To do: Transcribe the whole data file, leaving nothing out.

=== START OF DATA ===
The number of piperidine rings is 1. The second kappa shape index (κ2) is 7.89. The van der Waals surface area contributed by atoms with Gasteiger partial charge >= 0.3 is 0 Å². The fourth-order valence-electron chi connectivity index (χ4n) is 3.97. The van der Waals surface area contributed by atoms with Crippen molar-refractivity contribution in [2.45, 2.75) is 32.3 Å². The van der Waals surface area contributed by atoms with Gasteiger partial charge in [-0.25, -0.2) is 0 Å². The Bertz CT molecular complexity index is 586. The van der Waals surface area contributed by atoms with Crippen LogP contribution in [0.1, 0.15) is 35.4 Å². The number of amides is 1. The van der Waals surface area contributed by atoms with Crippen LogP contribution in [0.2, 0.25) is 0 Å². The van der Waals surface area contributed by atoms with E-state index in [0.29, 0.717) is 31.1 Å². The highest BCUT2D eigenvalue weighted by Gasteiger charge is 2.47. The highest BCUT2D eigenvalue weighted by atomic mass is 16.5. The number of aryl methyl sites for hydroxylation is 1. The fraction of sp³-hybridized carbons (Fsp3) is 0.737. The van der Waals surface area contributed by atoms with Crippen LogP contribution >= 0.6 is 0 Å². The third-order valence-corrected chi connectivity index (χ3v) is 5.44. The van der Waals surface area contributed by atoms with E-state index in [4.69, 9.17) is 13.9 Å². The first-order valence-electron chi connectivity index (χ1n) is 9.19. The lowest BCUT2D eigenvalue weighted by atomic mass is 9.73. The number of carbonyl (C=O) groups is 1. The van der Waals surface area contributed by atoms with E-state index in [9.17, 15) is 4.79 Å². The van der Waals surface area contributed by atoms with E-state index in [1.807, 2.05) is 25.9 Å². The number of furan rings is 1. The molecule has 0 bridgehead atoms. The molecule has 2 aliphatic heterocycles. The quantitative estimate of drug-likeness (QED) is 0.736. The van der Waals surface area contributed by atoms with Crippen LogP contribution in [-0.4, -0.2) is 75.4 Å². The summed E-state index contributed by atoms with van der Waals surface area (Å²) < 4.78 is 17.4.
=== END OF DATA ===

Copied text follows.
The number of piperidine rings is 1. The second kappa shape index (κ2) is 7.89. The van der Waals surface area contributed by atoms with Gasteiger partial charge >= 0.3 is 0 Å². The fourth-order valence-electron chi connectivity index (χ4n) is 3.97. The van der Waals surface area contributed by atoms with Crippen molar-refractivity contribution in [2.45, 2.75) is 32.3 Å². The van der Waals surface area contributed by atoms with Gasteiger partial charge in [-0.25, -0.2) is 0 Å². The Bertz CT molecular complexity index is 586. The van der Waals surface area contributed by atoms with Crippen LogP contribution in [0.1, 0.15) is 35.4 Å². The number of amides is 1. The van der Waals surface area contributed by atoms with Crippen LogP contribution in [0.2, 0.25) is 0 Å². The van der Waals surface area contributed by atoms with E-state index in [0.29, 0.717) is 31.1 Å². The highest BCUT2D eigenvalue weighted by Gasteiger charge is 2.47. The highest BCUT2D eigenvalue weighted by atomic mass is 16.5. The number of aryl methyl sites for hydroxylation is 1. The fraction of sp³-hybridized carbons (Fsp3) is 0.737. The van der Waals surface area contributed by atoms with Crippen LogP contribution >= 0.6 is 0 Å². The third-order valence-corrected chi connectivity index (χ3v) is 5.44. The van der Waals surface area contributed by atoms with E-state index in [4.69, 9.17) is 13.9 Å². The first-order valence-electron chi connectivity index (χ1n) is 9.19. The lowest BCUT2D eigenvalue weighted by atomic mass is 9.73. The number of carbonyl (C=O) groups is 1. The van der Waals surface area contributed by atoms with E-state index in [9.17, 15) is 4.79 Å². The van der Waals surface area contributed by atoms with E-state index in [1.807, 2.05) is 25.9 Å². The number of furan rings is 1. The molecule has 0 bridgehead atoms. The molecule has 2 aliphatic heterocycles. The quantitative estimate of drug-likeness (QED) is 0.736. The van der Waals surface area contributed by atoms with Crippen LogP contribution in [-0.4, -0.2) is 75.4 Å². The summed E-state index contributed by atoms with van der Waals surface area (Å²) < 4.78 is 17.4.